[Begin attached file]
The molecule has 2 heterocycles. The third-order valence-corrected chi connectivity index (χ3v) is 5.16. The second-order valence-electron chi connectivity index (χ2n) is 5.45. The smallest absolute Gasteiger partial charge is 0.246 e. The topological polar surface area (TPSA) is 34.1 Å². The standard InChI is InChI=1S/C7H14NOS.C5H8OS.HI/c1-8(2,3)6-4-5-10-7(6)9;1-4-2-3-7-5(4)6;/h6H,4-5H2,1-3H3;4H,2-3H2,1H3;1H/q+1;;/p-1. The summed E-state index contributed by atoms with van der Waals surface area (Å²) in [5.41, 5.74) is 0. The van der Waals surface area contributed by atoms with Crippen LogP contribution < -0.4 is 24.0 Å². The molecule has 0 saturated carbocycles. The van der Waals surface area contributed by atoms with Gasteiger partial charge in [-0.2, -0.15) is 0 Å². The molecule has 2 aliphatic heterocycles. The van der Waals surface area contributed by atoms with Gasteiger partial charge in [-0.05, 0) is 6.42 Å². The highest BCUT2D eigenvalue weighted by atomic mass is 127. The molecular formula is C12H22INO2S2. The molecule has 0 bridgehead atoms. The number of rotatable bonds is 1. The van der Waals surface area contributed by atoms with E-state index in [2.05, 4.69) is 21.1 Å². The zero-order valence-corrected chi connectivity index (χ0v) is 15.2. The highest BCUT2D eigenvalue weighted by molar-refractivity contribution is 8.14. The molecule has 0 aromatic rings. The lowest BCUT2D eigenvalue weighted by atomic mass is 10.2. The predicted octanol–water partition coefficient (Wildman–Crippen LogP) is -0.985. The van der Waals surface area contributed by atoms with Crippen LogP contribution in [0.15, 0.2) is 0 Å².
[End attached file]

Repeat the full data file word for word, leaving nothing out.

The molecule has 2 heterocycles. The third-order valence-corrected chi connectivity index (χ3v) is 5.16. The second-order valence-electron chi connectivity index (χ2n) is 5.45. The smallest absolute Gasteiger partial charge is 0.246 e. The topological polar surface area (TPSA) is 34.1 Å². The standard InChI is InChI=1S/C7H14NOS.C5H8OS.HI/c1-8(2,3)6-4-5-10-7(6)9;1-4-2-3-7-5(4)6;/h6H,4-5H2,1-3H3;4H,2-3H2,1H3;1H/q+1;;/p-1. The summed E-state index contributed by atoms with van der Waals surface area (Å²) in [5.41, 5.74) is 0. The van der Waals surface area contributed by atoms with Crippen LogP contribution < -0.4 is 24.0 Å². The molecule has 0 saturated carbocycles. The van der Waals surface area contributed by atoms with Gasteiger partial charge in [-0.2, -0.15) is 0 Å². The molecule has 2 aliphatic heterocycles. The van der Waals surface area contributed by atoms with Gasteiger partial charge in [-0.05, 0) is 6.42 Å². The highest BCUT2D eigenvalue weighted by atomic mass is 127. The molecular formula is C12H22INO2S2. The molecule has 0 bridgehead atoms. The number of rotatable bonds is 1. The van der Waals surface area contributed by atoms with E-state index in [2.05, 4.69) is 21.1 Å². The zero-order valence-corrected chi connectivity index (χ0v) is 15.2. The highest BCUT2D eigenvalue weighted by molar-refractivity contribution is 8.14. The molecule has 0 aromatic rings. The lowest BCUT2D eigenvalue weighted by atomic mass is 10.2. The predicted octanol–water partition coefficient (Wildman–Crippen LogP) is -0.985. The van der Waals surface area contributed by atoms with Crippen LogP contribution in [0.15, 0.2) is 0 Å².